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Thomas Bocock (Confederacy wins Antietam)

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Early Career

Bocock was born in Buckingham, Virginia at the Buckingham Courthouse. After being educated by tutors as a child, he attended Hamden-Sydney College, graduating in 1838. He studied law in college, and in 1840 he was admitted to the bar. In 1845 and 1846, he was the prosecuting attorney for Appomattox County in Virginia. From 1842 to 1844, he served in the Virginia House of Delegates.

In 1846, Bocock was elected as a Democrat to the US House of Representatives, and he served from 1847 to 1861. He served as the Chairman of the Committee on Naval Affairs for two of his terms. After the Civil War broke out and Virginia finally seceded, Bocock was elected to the Confederate States House of Representatives. Bocock was Speaker of the Confederate House of Representatives from 1862 to 1866, simultaneously acting as a Representative from Virginia. In the 1866 Presidential campaign, he announced that he wanted to run for Vice President. Alexander Stephens asked him to become his running mate after Robert Toombs declined to run and Howell Cobb announced that he would run for President himself. Stephens won the election, and Bocock became Vice President.

Bocock often disagreed with Stephens, as Bocock was more similar to Jefferson Davis in his political views. He opposed Bocock in the belief that the South would have done better to remain in the Union. Meanwhile, Bocock began forming an organized Confederate Democratic Party after the Federalist and Conservative Parties developed. He considered resigning or impeaching Stephens when Stephens publicly voiced his opinions.

Presidency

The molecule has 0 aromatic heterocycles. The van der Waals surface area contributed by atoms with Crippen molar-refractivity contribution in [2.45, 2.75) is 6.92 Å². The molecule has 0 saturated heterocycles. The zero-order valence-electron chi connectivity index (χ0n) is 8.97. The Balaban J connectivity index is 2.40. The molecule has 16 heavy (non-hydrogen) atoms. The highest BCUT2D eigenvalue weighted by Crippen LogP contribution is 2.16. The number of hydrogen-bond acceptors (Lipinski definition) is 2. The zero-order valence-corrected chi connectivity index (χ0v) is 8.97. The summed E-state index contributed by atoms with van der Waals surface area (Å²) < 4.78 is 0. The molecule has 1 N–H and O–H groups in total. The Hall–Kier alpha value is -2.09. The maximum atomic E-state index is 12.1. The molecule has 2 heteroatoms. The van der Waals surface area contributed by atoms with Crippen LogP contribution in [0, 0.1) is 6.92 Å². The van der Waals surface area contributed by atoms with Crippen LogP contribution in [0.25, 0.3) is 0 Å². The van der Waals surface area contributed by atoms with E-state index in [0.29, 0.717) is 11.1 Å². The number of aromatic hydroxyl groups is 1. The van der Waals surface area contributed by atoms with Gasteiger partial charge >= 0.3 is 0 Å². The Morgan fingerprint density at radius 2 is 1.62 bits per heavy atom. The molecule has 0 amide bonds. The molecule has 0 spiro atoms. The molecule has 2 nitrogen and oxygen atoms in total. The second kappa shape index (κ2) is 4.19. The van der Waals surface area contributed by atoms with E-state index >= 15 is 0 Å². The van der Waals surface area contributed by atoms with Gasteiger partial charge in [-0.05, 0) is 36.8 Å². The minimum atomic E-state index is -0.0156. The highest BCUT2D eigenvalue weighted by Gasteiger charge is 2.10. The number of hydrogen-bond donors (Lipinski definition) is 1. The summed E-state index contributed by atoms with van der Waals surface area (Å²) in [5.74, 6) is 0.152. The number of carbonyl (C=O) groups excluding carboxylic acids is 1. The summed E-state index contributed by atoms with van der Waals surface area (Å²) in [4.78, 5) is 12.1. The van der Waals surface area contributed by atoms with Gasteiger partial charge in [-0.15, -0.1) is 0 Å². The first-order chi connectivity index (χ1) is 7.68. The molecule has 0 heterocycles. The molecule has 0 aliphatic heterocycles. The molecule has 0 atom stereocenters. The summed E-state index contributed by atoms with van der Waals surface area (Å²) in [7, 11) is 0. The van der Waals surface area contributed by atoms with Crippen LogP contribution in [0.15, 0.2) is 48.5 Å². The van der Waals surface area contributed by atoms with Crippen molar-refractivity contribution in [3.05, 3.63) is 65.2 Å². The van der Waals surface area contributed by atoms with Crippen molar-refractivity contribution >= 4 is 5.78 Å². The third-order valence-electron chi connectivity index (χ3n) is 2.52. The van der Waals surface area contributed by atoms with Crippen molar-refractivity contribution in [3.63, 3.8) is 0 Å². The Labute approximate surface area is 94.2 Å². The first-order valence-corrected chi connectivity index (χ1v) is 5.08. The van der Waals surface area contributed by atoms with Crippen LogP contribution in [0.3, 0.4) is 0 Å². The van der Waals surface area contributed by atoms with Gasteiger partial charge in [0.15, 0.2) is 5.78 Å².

On May 11, 1868, Stephens was shot by John Parker, and died that day. Bocock was sworn in just two days later in Montgomery, and spoke out in memory of Stephens, though he knew that he would have impeached Stephens had he not been assassinated. This was, however, the first time that the President of one of the two American countries had been assassinated, and spent his first year toughening criminal law and setting up a system for changing Presidents mid term. Bocock decided that if a Vice President takes office from the President, he may appoint new Cabinet members or change the title of a current Cabinet member if the Cabinet member and Congress both approve. He also set up a line of succession, putting the President pro tempore of the Senate before the Speaker of the House.

Bocock focused on the development of a functional criminal law system, and improved the court system's effectiveness. Bocock also created a system for not printing too much money, and made the Confederate Dollar bills feature the following people: Jefferson Davis (1), Slaves Working (5), Robert E. Lee (20), John C. Calhoun (100), and Howell Cobb (500). He also redesigned the coins, but the following different people on them: George Washington (1 cent), Alexander Stephens (5 cents), Thomas Bocock (10 cents), Christopher Memminger (25 cents), Andrew Jackson (50 cents), and John Breckinridge (Dollar Coin). He decided that these people had made the most major contributions to the founding of the Confederacy, though the people would slowly be replaced. Bocock was, along with Treasury Secretar Christopher Memminger, credited with backing the currency with precious metals. This was extremely important but disliked as it required some taxing.

Bocock was considered by Confederates as the first President effective at establishing the internal systems required for the country to run. He was considered a great President, and he determined that it would not be fair to run for another term.

CABINET:

Vice President: William Browne (approved in August 1869)

Speaker of the House of Representatives: Howell Cobb

Secretary of War: Judah Benjamin

Secretary of the Navy: Stephen Mallory

Secretary of the Treasury: Christopher Memminger

Secretary of State: Robert Toombs

Attorney General: Robert W. Johnson

President pro tempore of the Senate: Robert W. Barnwell

Post Presidency and Death

After Bocock determined he would not run for President again, he became the Democratic Party leader as well as a Senator from Virginia. Bocock was key in strengthening the party and served as a delegate to nearly every Democratic Presidential Convention from the end of his Presidency to his retirement. He finally retired in 1889, and returned to Virginia. In 1893, he died in Appomattox County, Virginia.

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